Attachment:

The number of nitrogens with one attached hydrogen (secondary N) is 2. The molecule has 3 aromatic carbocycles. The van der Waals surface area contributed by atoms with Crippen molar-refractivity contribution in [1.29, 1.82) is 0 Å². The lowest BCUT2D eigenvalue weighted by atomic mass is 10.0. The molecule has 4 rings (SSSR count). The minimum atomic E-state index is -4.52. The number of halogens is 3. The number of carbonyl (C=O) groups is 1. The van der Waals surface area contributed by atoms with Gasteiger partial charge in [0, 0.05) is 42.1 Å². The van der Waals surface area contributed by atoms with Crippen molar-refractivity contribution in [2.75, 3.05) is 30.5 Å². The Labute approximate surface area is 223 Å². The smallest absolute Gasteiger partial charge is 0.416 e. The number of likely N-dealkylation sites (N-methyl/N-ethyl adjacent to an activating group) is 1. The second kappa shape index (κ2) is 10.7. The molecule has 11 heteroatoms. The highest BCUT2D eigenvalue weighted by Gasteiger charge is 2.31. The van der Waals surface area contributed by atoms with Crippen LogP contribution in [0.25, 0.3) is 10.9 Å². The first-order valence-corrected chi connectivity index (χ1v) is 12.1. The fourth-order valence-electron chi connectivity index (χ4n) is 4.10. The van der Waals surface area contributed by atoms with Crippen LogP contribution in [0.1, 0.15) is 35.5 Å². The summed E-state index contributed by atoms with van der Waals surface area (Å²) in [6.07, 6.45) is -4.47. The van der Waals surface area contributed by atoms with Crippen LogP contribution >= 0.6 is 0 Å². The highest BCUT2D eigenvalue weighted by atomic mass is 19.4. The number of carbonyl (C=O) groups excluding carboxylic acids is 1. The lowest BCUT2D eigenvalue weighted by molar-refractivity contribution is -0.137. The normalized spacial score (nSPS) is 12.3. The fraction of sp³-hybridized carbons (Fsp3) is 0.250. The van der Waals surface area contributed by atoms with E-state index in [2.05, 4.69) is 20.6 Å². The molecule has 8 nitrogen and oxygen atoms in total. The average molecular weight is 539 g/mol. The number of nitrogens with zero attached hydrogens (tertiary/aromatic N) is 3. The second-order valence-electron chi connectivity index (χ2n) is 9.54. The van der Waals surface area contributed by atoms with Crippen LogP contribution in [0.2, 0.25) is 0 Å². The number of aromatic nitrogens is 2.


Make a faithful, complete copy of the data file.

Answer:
The number of nitrogens with one attached hydrogen (secondary N) is 2. The molecule has 3 aromatic carbocycles. The van der Waals surface area contributed by atoms with Crippen molar-refractivity contribution in [1.29, 1.82) is 0 Å². The lowest BCUT2D eigenvalue weighted by atomic mass is 10.0. The molecule has 4 rings (SSSR count). The minimum atomic E-state index is -4.52. The number of halogens is 3. The number of carbonyl (C=O) groups is 1. The van der Waals surface area contributed by atoms with Gasteiger partial charge in [0, 0.05) is 42.1 Å². The van der Waals surface area contributed by atoms with Crippen molar-refractivity contribution in [2.75, 3.05) is 30.5 Å². The Labute approximate surface area is 223 Å². The smallest absolute Gasteiger partial charge is 0.416 e. The number of likely N-dealkylation sites (N-methyl/N-ethyl adjacent to an activating group) is 1. The second kappa shape index (κ2) is 10.7. The molecule has 11 heteroatoms. The highest BCUT2D eigenvalue weighted by Gasteiger charge is 2.31. The van der Waals surface area contributed by atoms with Crippen LogP contribution in [0.25, 0.3) is 10.9 Å². The first-order valence-corrected chi connectivity index (χ1v) is 12.1. The fourth-order valence-electron chi connectivity index (χ4n) is 4.10. The van der Waals surface area contributed by atoms with Crippen LogP contribution in [0.1, 0.15) is 35.5 Å². The summed E-state index contributed by atoms with van der Waals surface area (Å²) in [6.07, 6.45) is -4.47. The van der Waals surface area contributed by atoms with Crippen LogP contribution >= 0.6 is 0 Å². The highest BCUT2D eigenvalue weighted by atomic mass is 19.4. The number of carbonyl (C=O) groups excluding carboxylic acids is 1. The lowest BCUT2D eigenvalue weighted by molar-refractivity contribution is -0.137. The normalized spacial score (nSPS) is 12.3. The fraction of sp³-hybridized carbons (Fsp3) is 0.250. The van der Waals surface area contributed by atoms with E-state index in [2.05, 4.69) is 20.6 Å². The molecule has 8 nitrogen and oxygen atoms in total. The average molecular weight is 539 g/mol. The number of nitrogens with zero attached hydrogens (tertiary/aromatic N) is 3. The second-order valence-electron chi connectivity index (χ2n) is 9.54. The van der Waals surface area contributed by atoms with Crippen LogP contribution in [0.2, 0.25) is 0 Å². The number of aromatic nitrogens is 2.